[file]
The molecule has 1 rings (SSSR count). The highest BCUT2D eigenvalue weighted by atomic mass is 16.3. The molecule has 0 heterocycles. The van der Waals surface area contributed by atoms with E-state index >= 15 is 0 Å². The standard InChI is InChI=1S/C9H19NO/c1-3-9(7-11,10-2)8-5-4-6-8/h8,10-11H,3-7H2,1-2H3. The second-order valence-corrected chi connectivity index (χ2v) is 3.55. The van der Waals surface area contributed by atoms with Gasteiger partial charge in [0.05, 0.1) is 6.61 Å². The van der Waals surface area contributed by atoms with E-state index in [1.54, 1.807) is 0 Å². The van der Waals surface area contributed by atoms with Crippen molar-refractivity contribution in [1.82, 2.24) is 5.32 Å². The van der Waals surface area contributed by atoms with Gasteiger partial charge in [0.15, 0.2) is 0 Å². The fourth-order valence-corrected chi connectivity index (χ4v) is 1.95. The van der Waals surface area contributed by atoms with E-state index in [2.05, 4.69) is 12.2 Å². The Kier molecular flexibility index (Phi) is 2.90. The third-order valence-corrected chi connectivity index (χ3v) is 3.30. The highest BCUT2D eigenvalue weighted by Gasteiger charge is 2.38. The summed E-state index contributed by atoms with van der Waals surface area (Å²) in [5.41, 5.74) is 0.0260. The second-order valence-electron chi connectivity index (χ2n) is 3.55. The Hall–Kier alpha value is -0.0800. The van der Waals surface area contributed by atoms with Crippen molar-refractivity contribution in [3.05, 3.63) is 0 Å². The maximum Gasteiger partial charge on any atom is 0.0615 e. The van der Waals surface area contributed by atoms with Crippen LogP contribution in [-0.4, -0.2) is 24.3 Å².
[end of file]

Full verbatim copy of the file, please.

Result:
The molecule has 1 rings (SSSR count). The highest BCUT2D eigenvalue weighted by atomic mass is 16.3. The molecule has 0 heterocycles. The van der Waals surface area contributed by atoms with E-state index >= 15 is 0 Å². The standard InChI is InChI=1S/C9H19NO/c1-3-9(7-11,10-2)8-5-4-6-8/h8,10-11H,3-7H2,1-2H3. The second-order valence-corrected chi connectivity index (χ2v) is 3.55. The van der Waals surface area contributed by atoms with Gasteiger partial charge in [0.05, 0.1) is 6.61 Å². The van der Waals surface area contributed by atoms with E-state index in [1.54, 1.807) is 0 Å². The van der Waals surface area contributed by atoms with Crippen molar-refractivity contribution in [1.82, 2.24) is 5.32 Å². The van der Waals surface area contributed by atoms with Gasteiger partial charge in [0.15, 0.2) is 0 Å². The fourth-order valence-corrected chi connectivity index (χ4v) is 1.95. The van der Waals surface area contributed by atoms with E-state index in [2.05, 4.69) is 12.2 Å². The Kier molecular flexibility index (Phi) is 2.90. The third-order valence-corrected chi connectivity index (χ3v) is 3.30. The highest BCUT2D eigenvalue weighted by Gasteiger charge is 2.38. The summed E-state index contributed by atoms with van der Waals surface area (Å²) in [5.41, 5.74) is 0.0260. The second-order valence-electron chi connectivity index (χ2n) is 3.55. The Hall–Kier alpha value is -0.0800. The van der Waals surface area contributed by atoms with Crippen molar-refractivity contribution in [3.05, 3.63) is 0 Å². The maximum Gasteiger partial charge on any atom is 0.0615 e. The van der Waals surface area contributed by atoms with Crippen LogP contribution in [-0.4, -0.2) is 24.3 Å².